- Click the Set button (display starts to flash)

- Use the keypad and the Del button to enter the desired Step value

- Click the Set button again (display stops flashing)

To apply strain to samples:

- Set the strain increment value as described above.

- Click the up arrow to increase the applied strain by the Step increment value.

- Click the down arrow to decrease the applied strain by the Step increment value.

- Measure (and record) the applied load (force) using the needles on the Load dial.

- Turn off the strain control unit and click on the lower sample holder to select a new sample.

These instructions can be downloaded below.

Download the file below for the full instructions, including background, relevance, operating instructions and questions.

Structural materials are required to withstand a variety of applied loads in use. Understanding how these materials respond to the applied loads is vital for informed materials selection. Here we investigate how materials behave under *tensile loading *(loads applied along the length of a material to cause stretching).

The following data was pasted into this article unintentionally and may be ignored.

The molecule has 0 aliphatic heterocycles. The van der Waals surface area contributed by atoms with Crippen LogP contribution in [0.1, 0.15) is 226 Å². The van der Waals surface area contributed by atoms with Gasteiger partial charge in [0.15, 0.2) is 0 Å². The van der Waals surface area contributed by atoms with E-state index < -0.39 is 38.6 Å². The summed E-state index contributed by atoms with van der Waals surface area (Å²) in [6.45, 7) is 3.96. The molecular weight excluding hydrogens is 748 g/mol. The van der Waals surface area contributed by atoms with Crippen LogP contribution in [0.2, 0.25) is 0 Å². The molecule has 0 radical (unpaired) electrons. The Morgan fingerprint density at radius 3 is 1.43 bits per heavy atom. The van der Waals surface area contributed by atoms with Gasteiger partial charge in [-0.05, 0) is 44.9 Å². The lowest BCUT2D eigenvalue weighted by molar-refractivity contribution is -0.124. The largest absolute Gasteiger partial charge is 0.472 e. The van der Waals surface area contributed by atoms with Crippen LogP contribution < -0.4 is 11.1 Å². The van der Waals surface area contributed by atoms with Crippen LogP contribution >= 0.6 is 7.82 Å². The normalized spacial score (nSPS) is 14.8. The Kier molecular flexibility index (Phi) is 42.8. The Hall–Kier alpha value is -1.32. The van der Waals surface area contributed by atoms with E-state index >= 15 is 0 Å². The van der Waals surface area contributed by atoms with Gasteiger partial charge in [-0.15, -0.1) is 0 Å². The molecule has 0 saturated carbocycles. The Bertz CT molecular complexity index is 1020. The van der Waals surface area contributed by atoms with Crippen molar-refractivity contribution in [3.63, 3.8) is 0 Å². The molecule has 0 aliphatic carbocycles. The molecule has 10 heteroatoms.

The Tensile Test experiment allows a number of mechanical tests to be performed on materials, including:

- Determination of full stress-strain curve to fracture, using either ‘engineering’ or ‘true’ value
- Observation of elastic behaviour and calculation of Young’s modulus
- Observation of the onset of plastic behaviour and permanent deformation
- Calculation of moduli of resilience and toughness
- Calculation of strain energy in a system
- Calculation of work done in deforming a sample

The Tensile Testing experiment can be used for a wide range of investigations.

This downloadable pdf below contains a range of example short and long questions.

We have also provided a spreadsheet file to allow you to enter your SAMPLE WIDTH, STRAIN and APPLIED LOAD data and obtain stress-strain plots. (HINT: to investigate the general form of stress-strain curves with younger students, use a default sample width of, say, 7 mm)

Watch the video above and download the file below to learn about the scientific background of Tensile Tests